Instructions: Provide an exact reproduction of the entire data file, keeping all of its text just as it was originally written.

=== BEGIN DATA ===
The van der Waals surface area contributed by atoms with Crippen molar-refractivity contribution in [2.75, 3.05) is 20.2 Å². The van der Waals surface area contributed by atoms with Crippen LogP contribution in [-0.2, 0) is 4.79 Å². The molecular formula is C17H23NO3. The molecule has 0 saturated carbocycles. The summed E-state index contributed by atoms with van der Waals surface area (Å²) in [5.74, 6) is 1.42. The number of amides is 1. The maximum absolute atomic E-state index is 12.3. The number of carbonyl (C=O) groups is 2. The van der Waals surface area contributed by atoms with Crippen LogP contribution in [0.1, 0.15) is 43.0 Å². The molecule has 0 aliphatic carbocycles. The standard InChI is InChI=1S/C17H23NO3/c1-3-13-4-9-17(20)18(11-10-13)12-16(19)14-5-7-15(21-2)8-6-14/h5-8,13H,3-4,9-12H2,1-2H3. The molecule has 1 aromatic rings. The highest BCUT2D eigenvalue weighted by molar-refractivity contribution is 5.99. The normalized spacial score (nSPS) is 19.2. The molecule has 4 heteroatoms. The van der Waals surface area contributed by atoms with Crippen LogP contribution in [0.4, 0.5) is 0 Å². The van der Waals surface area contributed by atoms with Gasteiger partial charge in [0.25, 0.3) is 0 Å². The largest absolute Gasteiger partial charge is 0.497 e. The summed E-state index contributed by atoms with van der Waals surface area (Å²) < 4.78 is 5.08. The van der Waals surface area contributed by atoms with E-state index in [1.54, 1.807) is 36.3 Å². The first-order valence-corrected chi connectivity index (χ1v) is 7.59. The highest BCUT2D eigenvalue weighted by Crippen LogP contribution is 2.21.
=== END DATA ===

The van der Waals surface area contributed by atoms with Crippen molar-refractivity contribution in [2.75, 3.05) is 20.2 Å². The van der Waals surface area contributed by atoms with Crippen LogP contribution in [-0.2, 0) is 4.79 Å². The molecular formula is C17H23NO3. The molecule has 0 saturated carbocycles. The summed E-state index contributed by atoms with van der Waals surface area (Å²) in [5.74, 6) is 1.42. The number of amides is 1. The maximum absolute atomic E-state index is 12.3. The number of carbonyl (C=O) groups is 2. The van der Waals surface area contributed by atoms with Crippen LogP contribution in [0.1, 0.15) is 43.0 Å². The molecule has 0 aliphatic carbocycles. The standard InChI is InChI=1S/C17H23NO3/c1-3-13-4-9-17(20)18(11-10-13)12-16(19)14-5-7-15(21-2)8-6-14/h5-8,13H,3-4,9-12H2,1-2H3. The molecule has 1 aromatic rings. The highest BCUT2D eigenvalue weighted by molar-refractivity contribution is 5.99. The normalized spacial score (nSPS) is 19.2. The molecule has 4 heteroatoms. The van der Waals surface area contributed by atoms with Crippen LogP contribution in [0.4, 0.5) is 0 Å². The van der Waals surface area contributed by atoms with Gasteiger partial charge in [0.25, 0.3) is 0 Å². The largest absolute Gasteiger partial charge is 0.497 e. The summed E-state index contributed by atoms with van der Waals surface area (Å²) < 4.78 is 5.08. The van der Waals surface area contributed by atoms with E-state index in [1.54, 1.807) is 36.3 Å². The first-order valence-corrected chi connectivity index (χ1v) is 7.59. The highest BCUT2D eigenvalue weighted by Crippen LogP contribution is 2.21.